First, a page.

Around 1975, while I worked at the Federal Trade Commission, a female mentor told me that accidents of life lead to interesting opportunities – and she was correct.
I tell students at the Maurer School of Law that all of the most interesting work assignments and positions I have held in the ensuing 41 years have involved someone asking me to join a project. These were projects about which I knew relatively little at the beginning and much more by their ends. The people inviting me to join them took risks in designing theories of recovery or other strategies, or new ways of teaching students next-generation skills. And, frankly, they took the risk that I could help them.
One example came the first week of my employment at the Federal Trade Commission. I was assigned to a team to bring the first enforcement action using the Fair Credit Reporting Act. This was in an era when consumer credit histories were not computerized, even though they would be in the next decade. But it was the combination of consumer privacy concerns and the vast amount of data in the hands of credit bureaus, as they were known then, that launched me on a long path to working on larger privacy issues and on data security.
I had two prior experiences with computers and data. First, my late father had been in the computer and accounting fields. He owned an IBM computer in the 1960s and later a Wang computer that arrived in two large briefcases. He and my late mother developed a system that was comparable to the bar code, but they did not file for their patent fast enough. Mom had the idea; Dad crafted the system.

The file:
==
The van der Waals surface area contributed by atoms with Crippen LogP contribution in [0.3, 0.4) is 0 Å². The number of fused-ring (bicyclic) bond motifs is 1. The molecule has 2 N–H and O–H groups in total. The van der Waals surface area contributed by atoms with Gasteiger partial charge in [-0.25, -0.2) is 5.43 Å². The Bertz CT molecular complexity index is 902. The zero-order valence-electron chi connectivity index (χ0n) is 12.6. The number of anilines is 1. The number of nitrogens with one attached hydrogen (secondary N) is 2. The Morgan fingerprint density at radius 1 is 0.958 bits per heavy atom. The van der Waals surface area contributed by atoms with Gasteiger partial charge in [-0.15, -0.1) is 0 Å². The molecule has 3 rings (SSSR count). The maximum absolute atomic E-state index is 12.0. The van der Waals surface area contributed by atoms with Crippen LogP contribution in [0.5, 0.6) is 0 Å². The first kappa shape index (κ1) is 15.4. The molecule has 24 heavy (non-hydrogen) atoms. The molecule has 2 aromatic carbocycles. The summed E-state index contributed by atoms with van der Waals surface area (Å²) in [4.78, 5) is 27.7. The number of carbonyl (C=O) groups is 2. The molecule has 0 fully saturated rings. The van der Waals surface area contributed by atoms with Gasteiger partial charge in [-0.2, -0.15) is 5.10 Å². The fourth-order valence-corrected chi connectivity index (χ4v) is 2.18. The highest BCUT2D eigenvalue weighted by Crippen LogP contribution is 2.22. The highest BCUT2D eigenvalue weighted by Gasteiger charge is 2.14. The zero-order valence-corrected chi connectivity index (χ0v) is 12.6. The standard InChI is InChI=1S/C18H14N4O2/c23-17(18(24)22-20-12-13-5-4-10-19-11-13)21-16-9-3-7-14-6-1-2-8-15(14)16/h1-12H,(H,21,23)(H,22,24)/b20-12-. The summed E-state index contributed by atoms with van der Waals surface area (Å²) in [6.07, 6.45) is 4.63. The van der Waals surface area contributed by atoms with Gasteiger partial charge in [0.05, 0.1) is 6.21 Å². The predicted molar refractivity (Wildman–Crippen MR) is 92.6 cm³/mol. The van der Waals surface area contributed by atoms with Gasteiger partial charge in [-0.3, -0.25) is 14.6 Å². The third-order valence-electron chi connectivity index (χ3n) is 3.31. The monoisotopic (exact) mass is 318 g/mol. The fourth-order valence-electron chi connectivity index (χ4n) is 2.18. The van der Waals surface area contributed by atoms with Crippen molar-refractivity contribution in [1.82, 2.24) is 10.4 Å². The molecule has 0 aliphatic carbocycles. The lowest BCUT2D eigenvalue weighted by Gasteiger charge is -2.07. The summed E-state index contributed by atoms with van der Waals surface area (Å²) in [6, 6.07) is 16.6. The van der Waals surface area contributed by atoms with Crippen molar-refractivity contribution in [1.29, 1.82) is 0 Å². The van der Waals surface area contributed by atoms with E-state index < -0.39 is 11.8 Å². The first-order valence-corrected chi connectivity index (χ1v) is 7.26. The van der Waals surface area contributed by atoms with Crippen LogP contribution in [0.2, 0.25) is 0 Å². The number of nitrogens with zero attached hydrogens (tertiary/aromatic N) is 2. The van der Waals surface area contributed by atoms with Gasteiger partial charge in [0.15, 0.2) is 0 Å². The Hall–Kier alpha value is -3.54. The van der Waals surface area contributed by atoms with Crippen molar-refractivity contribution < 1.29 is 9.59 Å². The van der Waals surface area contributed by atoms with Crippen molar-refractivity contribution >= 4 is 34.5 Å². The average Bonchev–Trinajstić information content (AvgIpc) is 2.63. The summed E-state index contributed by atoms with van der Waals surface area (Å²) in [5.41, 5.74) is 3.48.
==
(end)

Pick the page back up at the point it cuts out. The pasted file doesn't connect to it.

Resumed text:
I was comfortable with early computers before I left for Mount Holyoke College in 1967. Mount Holyoke belonged to a group of colleges that had access to a mainframe computer at Dartmouth via telephone lines — pretty primitive by today’s standards. Later, a path-breaking female political scientist assigned projects that required students to use that computer. I designed an analysis of presidential inaugural speeches for recurrent themes. I had to learn rudimentary programming to manipulate the data we hoped to derive from data we entered onto paper tapes. This was before Microsoft and other commercially available software.
My current interests in privacy, data security, and cybersecurity, thus, were piqued by assignments given me by one man and three remarkable women — my mother, a faculty member, and my FTC mentor. They each took risks in their careers and they gave me space to take on such rewarding work in the public interest before I came to the Maurer School and to give me the confidence to dabble in new technologies over my 28 years at IU.
Today, I do research about privacy and payments methods such as debit cards, prepaid cards, and virtual currencies. My female mentors and my father and the Maurer School gave me the confidence, tools, and opportunities to work in these fields.